Content Advertising Best Practices in Action

This week I’ll provide an example of a content campaign (ads and keyword lists) that demonstrates the “best practices” described in previous installments of this column.

First, though, there are some new guidelines from Google’s Inside AdWords blog regarding content advertising (we’ve included the post in our Clix Marketing blog). Though the latest blog post repeats advice already covered here, a few new items are noteworthy:

  • Keyword limitations. Previously Google advised advertisers to limit their content ad groups to 20 to 50 keywords (define). Now they’re saying 15 to 30 keywords. Our advice: stay on the small side.
  • Duplicate keywords are OK. In other words, unlike search campaigns, it’s fine to use the same keyword in multiple ad groups. Remember, you’re not really bidding on keywords, your ad group is evaluated as a whole — keywords and ad text — and assigned a theme (see: “How Google, Yahoo Content Ad Matching Really Works”).
  • Use several negative keywords. Google says, “If a page is principally about your positive keywords, but mentions a few negative keywords, then your ad may still appear on this page.” So go overboard with negatives — for example, include both the singular and plural forms of nouns.

There are other recommendations in the blog post, but we’ll cover those in more detail in future columns on gathering data and reporting on content advertising performance.

Now back to sample content campaigns. The ad group below, advertising glamorous clothing for dogs and cats, demonstrates some of the principles described in previous columns.

Have a Fashionable Pet?
Make Your Dog or Cat the Envy of
Other Pets. Download Free Catalog!

Ad Copy

The ad text needs to distract the site visitor’s attention from the site’s content, which we’ve done in the ad above by using an emotion-charged word, “envy,” and another word that attracts the eye, “free.”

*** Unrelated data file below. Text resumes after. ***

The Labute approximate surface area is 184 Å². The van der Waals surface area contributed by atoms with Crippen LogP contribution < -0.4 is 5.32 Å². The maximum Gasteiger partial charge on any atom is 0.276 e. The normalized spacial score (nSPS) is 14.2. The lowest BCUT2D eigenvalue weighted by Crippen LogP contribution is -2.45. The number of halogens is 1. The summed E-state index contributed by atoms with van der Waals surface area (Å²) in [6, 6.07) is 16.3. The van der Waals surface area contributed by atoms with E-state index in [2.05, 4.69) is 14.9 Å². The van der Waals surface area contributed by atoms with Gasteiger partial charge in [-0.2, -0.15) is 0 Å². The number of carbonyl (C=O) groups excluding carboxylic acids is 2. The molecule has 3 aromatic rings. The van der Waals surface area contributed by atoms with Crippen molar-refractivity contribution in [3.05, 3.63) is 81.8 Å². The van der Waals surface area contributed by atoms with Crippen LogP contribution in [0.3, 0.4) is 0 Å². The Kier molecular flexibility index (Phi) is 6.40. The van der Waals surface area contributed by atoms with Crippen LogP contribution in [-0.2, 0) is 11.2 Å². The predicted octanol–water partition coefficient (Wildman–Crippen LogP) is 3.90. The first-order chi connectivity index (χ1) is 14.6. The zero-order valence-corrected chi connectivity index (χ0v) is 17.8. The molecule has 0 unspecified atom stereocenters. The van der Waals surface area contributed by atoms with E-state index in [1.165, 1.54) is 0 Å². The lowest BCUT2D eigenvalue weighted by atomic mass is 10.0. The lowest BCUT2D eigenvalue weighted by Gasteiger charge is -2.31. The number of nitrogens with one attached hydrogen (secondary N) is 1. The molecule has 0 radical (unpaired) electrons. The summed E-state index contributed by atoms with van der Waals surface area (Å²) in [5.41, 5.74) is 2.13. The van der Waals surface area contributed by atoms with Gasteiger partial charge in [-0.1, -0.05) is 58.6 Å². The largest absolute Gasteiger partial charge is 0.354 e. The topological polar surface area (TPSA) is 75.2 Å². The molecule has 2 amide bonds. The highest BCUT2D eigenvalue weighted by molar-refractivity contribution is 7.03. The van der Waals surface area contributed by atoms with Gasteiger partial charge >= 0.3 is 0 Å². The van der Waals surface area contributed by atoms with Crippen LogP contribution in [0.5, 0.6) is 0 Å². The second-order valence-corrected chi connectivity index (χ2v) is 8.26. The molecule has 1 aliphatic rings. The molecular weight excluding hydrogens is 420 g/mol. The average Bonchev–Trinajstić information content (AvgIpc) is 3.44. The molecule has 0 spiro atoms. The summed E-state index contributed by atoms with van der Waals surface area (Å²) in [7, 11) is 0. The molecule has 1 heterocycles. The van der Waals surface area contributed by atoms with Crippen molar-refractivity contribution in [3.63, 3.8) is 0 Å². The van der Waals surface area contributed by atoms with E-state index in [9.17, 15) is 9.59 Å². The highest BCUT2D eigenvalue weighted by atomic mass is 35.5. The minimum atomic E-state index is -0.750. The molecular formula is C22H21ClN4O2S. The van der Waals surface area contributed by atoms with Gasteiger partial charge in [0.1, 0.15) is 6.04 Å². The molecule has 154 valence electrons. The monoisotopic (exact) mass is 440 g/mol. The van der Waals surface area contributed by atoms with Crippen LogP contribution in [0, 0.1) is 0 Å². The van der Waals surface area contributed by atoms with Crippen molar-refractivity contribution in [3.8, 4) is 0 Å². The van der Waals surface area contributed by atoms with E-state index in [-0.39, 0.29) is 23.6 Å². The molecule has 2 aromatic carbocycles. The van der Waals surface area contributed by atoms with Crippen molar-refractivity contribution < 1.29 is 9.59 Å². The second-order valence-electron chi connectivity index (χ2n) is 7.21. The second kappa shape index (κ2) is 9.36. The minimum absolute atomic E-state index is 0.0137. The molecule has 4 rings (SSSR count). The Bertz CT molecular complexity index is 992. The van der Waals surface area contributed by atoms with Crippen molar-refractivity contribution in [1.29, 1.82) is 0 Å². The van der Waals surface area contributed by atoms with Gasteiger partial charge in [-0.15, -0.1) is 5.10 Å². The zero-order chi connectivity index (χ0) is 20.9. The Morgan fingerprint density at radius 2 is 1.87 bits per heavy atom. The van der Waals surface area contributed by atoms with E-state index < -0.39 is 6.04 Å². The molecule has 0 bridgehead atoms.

Note also that we’ve acknowledged the fact that, unlike in search, ad readers can’t be assumed to be in active buying mode — they’re not even in research mode. The goal of the ad is not to make a sale — it’s to get potential buyers started by taking the simple action of downloading a catalog.

Keyword Set

In content campaigns, you’re not bidding on individual keywords; the keywords work in aggregate (and in combination with the ad group’s ad text) to “steer” the content matching algorithms (define) to place your ads on appropriate/relevant sites. The algorithms do this by trying to match your ad group’s “theme” to a finite, known list of themes.

As mentioned in last week’s column, we’ve collected Google’s list in a document you can download here.

The list shows that there is an obvious theme for our ad, “animals,” as well as three sub-themes: “pets,” “veterinarians,” and “wildlife.” Under the pets sub-theme, there are two sub-sub-themes: “exotic pets” and “pet food & supplies.”

Our keyword list must contain keywords that persuade the content match algorithms to place our ads on relevant site pages that pertain to dogs and cats as pets, but not place them on pages related to pets that aren’t cats or dogs, or pet food and supplies.

So the list of keywords is simple and straightforward:

  • accessories
  • apparel
  • cat
  • cats
  • clothes
  • clothes for dogs
  • clothing
  • clothing for dogs
  • collar
  • collars
  • dog
  • dogs
  • pet
  • pets
  • sweater
  • sweaters
  • animal
  • animals

Remember: match type is irrelevant in content keyword lists, so all keywords are broad-match.

Negative Keywords

These “tell” the content matching algorithms that, even if it “finds” pages that contain the words above, it should not display ads on pages containing the keywords below. This list ensures, for example, that ads don’t appear on sites that are the reading destination of people who raise pet mice, reptiles or fish, or by people interested in wildlife or pet medicines. It also works to keep ads off site pages designed for people interested in clothing for boys, girls, women, or men.

  • veterinarians
  • wildlife
  • medicine
  • food
  • foods
  • supplies
  • exotic
  • reptile
  • reptiles
  • mouse
  • mice
  • hamster
  • hamsters
  • parakeet
  • parakeets
  • bird
  • birds
  • tropical fish
  • fish
  • women
  • men
  • boy
  • girl

By now you’re getting the picture — and appreciating how different from each other content and search ad groups need to be.

Next week we’ll start with another example, this time for a B2B product/service.

If you took my advice and turned off your content campaigns a few weeks ago — you’re now equipped to create new ones that will finally perform — have at it! I’d love to hear about your content campaign successes — so write to me.

Related reading

Simple Share Buttons